Cherokee Nation leadership election set for Saturday
OKLAHOMA CITY (AP) — Citizens of the Cherokee Nation are set to decide who will be their principal chief, deputy principal chief, and eight tribal council seats.
The tribe will vote Saturday, the Journal Record reported. The Tulsa Regional Chamber is intently watching the election since they consider the tribe a beneficial economic development ally.
One tribal council seat is for an at-large position, which represents Cherokee citizens who reside outside of the Cherokee Nation’s 14-county jurisdiction, which includes residents in Oklahoma City.
More than 74,000 citizens are registered to vote in the election. The tribe has 370,000 citizens in total, including over 246,000 Cherokees who reside in Oklahoma. The tribal government and Cherokee Nation Businesses employ more than 11,000 people.
The chamber’s rapport with the Cherokee Nation has progressed considerably under Principal Chief Bill John Baker’s leadership. But Baker is not allowed to seek re-election after serving two successive terms.
“The Cherokee Nation has been so involved with us from an economic development perspective, especially in regards to the recruitment of new businesses, new companies, new employees, and an existing business and retention perspective,” Neal said.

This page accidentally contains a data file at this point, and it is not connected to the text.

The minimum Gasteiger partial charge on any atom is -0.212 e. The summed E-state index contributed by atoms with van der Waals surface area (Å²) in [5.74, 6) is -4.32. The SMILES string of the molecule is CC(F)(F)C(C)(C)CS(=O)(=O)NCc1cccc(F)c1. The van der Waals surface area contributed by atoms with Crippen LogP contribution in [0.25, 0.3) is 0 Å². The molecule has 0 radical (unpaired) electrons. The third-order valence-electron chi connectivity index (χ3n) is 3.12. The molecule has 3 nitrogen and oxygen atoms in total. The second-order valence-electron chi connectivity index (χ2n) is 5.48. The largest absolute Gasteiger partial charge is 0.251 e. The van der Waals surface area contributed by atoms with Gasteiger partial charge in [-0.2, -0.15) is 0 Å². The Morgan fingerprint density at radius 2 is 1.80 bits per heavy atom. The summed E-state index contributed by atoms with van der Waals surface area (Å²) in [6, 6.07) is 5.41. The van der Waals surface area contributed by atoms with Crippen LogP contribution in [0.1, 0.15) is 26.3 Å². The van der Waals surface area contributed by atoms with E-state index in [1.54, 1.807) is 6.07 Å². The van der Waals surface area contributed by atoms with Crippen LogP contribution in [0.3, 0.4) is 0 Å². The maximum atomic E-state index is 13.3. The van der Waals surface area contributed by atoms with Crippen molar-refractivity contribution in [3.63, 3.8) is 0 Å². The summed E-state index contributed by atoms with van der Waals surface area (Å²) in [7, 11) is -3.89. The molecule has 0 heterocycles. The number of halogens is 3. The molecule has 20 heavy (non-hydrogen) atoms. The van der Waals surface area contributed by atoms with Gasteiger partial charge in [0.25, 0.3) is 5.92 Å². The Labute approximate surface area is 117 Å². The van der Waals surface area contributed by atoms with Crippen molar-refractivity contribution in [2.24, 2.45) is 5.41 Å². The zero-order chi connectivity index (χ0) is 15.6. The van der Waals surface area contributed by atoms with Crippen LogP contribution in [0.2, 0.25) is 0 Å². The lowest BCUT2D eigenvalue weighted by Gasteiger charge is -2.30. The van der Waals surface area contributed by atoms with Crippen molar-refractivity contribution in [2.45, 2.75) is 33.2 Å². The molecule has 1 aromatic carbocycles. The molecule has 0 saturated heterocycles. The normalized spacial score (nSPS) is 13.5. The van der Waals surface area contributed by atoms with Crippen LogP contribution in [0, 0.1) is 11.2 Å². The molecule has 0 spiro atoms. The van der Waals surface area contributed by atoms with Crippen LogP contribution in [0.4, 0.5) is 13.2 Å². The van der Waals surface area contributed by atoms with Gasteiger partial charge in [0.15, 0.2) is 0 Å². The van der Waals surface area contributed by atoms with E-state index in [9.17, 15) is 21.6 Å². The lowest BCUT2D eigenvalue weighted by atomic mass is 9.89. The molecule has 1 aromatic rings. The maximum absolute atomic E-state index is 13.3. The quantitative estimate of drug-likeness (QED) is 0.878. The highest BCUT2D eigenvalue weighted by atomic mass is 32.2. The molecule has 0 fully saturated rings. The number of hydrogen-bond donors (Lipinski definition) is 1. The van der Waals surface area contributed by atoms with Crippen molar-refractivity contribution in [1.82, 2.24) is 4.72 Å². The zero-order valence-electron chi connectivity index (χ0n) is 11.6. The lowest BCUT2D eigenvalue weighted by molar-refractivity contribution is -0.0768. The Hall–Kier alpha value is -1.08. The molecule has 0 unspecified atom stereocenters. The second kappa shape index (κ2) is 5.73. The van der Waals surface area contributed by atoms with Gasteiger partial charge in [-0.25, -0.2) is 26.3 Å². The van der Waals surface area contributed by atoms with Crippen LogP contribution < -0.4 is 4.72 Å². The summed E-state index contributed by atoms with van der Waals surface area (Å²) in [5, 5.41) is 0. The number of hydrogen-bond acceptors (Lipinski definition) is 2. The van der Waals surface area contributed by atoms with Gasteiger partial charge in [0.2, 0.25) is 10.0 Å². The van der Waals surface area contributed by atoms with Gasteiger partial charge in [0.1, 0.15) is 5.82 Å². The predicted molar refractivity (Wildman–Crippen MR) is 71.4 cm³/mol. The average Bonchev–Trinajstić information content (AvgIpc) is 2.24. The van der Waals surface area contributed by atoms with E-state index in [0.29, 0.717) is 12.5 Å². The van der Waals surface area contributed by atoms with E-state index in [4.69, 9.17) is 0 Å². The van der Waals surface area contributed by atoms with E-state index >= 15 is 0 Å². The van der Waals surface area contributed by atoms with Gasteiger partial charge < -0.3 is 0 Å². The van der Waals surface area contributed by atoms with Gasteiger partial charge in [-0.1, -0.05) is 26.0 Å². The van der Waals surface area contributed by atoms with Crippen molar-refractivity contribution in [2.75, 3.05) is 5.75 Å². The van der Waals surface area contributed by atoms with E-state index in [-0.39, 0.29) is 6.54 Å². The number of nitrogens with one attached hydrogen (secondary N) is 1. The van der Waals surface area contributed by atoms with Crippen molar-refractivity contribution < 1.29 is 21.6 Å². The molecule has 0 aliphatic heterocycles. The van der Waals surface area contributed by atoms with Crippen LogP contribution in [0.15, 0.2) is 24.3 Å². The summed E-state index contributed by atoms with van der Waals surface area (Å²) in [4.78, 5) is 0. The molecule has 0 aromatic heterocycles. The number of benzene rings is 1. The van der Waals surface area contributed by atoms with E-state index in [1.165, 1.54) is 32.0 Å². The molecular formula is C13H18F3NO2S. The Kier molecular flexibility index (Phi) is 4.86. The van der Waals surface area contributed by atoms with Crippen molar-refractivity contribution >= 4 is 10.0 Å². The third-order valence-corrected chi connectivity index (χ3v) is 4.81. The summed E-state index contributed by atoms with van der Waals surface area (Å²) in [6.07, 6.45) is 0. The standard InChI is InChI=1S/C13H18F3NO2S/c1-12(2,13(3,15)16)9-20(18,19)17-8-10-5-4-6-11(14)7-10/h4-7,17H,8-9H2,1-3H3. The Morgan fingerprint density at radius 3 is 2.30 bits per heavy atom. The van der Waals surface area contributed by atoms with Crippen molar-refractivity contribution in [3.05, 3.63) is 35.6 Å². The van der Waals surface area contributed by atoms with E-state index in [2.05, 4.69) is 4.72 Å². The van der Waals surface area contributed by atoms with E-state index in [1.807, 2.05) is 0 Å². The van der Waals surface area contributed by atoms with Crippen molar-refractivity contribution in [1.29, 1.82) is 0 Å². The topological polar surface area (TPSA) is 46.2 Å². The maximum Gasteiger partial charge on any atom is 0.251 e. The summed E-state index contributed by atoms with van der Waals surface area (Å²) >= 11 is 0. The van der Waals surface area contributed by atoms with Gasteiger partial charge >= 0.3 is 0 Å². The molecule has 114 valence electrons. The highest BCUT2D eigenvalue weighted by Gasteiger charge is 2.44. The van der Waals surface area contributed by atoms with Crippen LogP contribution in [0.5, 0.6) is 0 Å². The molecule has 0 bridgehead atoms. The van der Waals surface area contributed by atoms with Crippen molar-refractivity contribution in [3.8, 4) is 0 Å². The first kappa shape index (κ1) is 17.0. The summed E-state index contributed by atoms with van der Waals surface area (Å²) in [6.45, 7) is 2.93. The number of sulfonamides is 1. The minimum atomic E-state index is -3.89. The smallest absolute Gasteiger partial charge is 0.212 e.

Neal added that the chamber has had discussions with the contenders and feels that the leading principal chief candidate, Chuck Hoskin Jr., will continue cultivating the tribe’s excellent relationship with the organization.
Hoskin, tribe’s former secretary of state who previously served on the tribal council, has chosen deputy chief candidate Bryan Warner as his running mate.
Warner, the director at Carl Albert State College’s Sallisaw campus, has served on the Cherokee Nation tribal board since 2015.
The last remaining principal chief candidate is Dick Lay, who does not have a deputy chief running partner. Lay, a rancher in the nation’s District 12, lives in Ochelata. He’s been on the tribal board since 2011.
Hoskin and Warner have amassed the most contributions, which collectively total more than $1 million, according to the candidates’ financial disclosure report.
Several notable Democratic leaders have financially backed the Hoskin campaign, which includes former Oklahoma Govs. David Walters and Brad Henry.
Hoskin has also received $140,060 from residents outside Oklahoma. Donations came from numerous states, which include Arkansas, Texas and California. Warner collected $53,728 from people outside Oklahoma.
As of the May report, Lay had $10,292 in his campaign account, though the funds mostly came from personal loans.
Information from: The Journal Record, http://www.journalrecord.com